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Adrenal

The adrenal (or suprarenal) endocrine glands make hormones that circulate in the blood. These hormones control metabolism and responses of the body to stress, and many other functions. The adrenal glands are normally under the control of the pituitary gland in the brain. A tumor in one of the glands can make a hormone in an uncontrolled fashion leading to symptoms of endocrine excess. For example this can be a surgically curable cause of high blood pressure. Laparoscopic removal when surgery is necessary for disorders of one or both adrenal glands has become the standard. Careful evaluation by an endocrinologist in consultation with the surgeon, blood and urine tests followed by CT or MR scans are usually necessary to make the diagnosis and determine which gland is affected. Four tiny incisions in the side of the abdomen, most no more than one quarter of an inch long, are made during the surgery. Hospitalization is usually one night and return to normal activity takes about a week.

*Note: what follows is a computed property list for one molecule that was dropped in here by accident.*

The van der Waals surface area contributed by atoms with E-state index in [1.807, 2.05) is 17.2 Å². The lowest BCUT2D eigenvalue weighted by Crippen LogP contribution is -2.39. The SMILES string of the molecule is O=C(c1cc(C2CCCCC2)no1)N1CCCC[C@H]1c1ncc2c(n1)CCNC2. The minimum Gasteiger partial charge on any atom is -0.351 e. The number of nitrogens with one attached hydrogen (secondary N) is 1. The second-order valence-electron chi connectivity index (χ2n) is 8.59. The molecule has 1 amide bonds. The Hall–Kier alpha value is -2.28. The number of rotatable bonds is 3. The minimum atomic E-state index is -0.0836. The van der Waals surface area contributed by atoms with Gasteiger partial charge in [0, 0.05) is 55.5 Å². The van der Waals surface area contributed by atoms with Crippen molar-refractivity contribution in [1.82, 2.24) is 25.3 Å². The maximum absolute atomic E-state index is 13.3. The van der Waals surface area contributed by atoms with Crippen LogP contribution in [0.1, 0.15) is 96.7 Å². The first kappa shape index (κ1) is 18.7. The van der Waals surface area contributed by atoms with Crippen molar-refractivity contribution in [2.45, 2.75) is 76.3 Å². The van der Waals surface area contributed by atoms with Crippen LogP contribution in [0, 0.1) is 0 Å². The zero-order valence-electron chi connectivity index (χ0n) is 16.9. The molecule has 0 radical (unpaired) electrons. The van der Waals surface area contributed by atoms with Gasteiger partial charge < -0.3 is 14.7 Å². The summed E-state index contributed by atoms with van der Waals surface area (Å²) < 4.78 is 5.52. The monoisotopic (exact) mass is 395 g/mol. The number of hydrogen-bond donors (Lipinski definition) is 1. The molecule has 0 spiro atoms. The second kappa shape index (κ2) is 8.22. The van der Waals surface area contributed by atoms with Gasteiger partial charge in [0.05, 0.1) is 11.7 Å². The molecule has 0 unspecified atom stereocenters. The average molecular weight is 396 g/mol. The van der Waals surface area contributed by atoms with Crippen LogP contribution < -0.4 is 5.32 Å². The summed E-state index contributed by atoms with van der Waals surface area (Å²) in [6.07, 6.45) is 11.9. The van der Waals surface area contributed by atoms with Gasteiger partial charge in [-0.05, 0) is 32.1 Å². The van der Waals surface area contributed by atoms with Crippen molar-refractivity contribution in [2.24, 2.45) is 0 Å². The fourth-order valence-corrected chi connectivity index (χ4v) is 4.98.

On the right is an example of a benign adrenal tumor. The circular yellow lumps are the tumor cut through its middle. The tissue on the lower left is the gland itself. A needle is pointing to the adrenal vein. The scale is in centimeters.




 

















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